Once I get the zip stream, there's another problem.  In the WinZip case, the zip data is not just a valid zip archive inserted into the PE file.  In fact, all the offsets in the embedded zip data stream refer to positions in the actual .exe file.  So even though the zip data stream may be only 1000 bytes, it might have offsets that refer to position 0x02250E.

This isn't a disaster.   Actually, this is the good news.  Having gotten this far, it becomes clear that a WinZip SFX  - the exe file - is a valid zip file!    As long as the tool reading it doesn't make too many assumptions, the WinZip SFX can be read as a normal ZIP.   DotNetZip had just 2 places with those kinds of assumptions - just two minior changes required.  And voila, DotNetZip can read WinZip SFX files.  I just tried this.  It just works.  That's the good news. 
But wait!  Now for the other bad news.
An SFX generated with "copy /b" will NOT be a valid ZIP file, because the offsets will all be shifted, as I think you pointed out.  Which means it won't be readable right out of the gate, as is a WinZip SFX.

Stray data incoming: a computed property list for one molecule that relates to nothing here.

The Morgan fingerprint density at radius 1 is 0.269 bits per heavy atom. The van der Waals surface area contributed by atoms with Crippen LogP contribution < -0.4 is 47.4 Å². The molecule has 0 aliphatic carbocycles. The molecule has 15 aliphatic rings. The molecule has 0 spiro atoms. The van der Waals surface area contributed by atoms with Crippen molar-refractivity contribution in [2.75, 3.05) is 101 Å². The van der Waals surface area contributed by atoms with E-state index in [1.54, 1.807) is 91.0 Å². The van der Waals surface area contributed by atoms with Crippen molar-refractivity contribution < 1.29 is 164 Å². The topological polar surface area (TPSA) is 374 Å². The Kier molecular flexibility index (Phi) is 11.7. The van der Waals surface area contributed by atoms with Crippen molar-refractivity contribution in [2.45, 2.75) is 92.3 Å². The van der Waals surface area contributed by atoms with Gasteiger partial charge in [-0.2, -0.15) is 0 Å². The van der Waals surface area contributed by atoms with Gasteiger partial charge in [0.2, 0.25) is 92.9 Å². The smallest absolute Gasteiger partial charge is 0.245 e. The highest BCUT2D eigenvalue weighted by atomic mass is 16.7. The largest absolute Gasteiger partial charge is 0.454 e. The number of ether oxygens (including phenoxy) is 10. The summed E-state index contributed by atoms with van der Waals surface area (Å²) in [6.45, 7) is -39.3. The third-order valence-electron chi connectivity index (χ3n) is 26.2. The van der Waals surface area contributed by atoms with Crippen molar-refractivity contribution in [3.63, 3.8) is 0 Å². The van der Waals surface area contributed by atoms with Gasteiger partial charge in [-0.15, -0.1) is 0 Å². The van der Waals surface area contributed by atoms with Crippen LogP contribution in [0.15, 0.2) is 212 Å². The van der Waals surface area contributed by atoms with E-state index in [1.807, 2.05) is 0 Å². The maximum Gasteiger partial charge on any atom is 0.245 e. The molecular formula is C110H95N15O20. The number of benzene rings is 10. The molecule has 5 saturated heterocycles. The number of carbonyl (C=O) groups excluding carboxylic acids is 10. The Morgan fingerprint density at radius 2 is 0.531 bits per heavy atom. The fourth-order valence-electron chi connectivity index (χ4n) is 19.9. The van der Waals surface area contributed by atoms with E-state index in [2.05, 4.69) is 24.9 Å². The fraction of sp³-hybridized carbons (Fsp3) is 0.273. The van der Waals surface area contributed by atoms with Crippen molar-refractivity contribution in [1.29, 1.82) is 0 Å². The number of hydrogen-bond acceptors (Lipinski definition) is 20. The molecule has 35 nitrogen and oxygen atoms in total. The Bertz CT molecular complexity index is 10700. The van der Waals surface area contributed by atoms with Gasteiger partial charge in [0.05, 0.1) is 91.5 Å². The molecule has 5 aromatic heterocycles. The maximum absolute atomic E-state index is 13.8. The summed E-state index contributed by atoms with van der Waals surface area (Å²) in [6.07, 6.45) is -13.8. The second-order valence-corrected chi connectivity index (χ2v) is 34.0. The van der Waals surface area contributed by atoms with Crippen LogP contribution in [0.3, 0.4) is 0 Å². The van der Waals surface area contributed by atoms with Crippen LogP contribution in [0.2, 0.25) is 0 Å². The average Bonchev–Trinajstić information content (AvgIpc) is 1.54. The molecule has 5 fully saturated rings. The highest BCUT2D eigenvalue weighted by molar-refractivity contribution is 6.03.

I would need to introduce some larger changes in DotNetZip to handle an SFX file produced with a "copy /b" approach.  Before I can do that, I will need samples of these files!

Here's another question, Mike: what do you want to do with these SFX Files?  Do you want to modify them, update them, and then Save them again? If so, in which format?  If you want to save as a ZIP (by calling a Save() method in DotNetZip), then the important implication is that SFX stuff will get stripped, not preserved.  You're happy with that, right? 
If you want to save as an SFX, then there are two important implications: (a) the WinZip SFX UI will get replaced with a DotNetZip-specific UI, and (2) running the self-extractor will require .NET 2.0.  This last thing is a new dependency that a WinZip SFX does not have.  That may or may not be important to you.

In either case, whether you save as a ZIP or an SFX, the archive will be much different than what it started as.  Is this what you expect?

If that is not OK - in other words if what you are asking for is a tool that can edit and modify WinZip SFX files and then save them as WinZip SFX files, then the scope of this request is much different than what I originally thought.  I'd have some concerns about the reliability and testability of anything I built to satisfy such a request.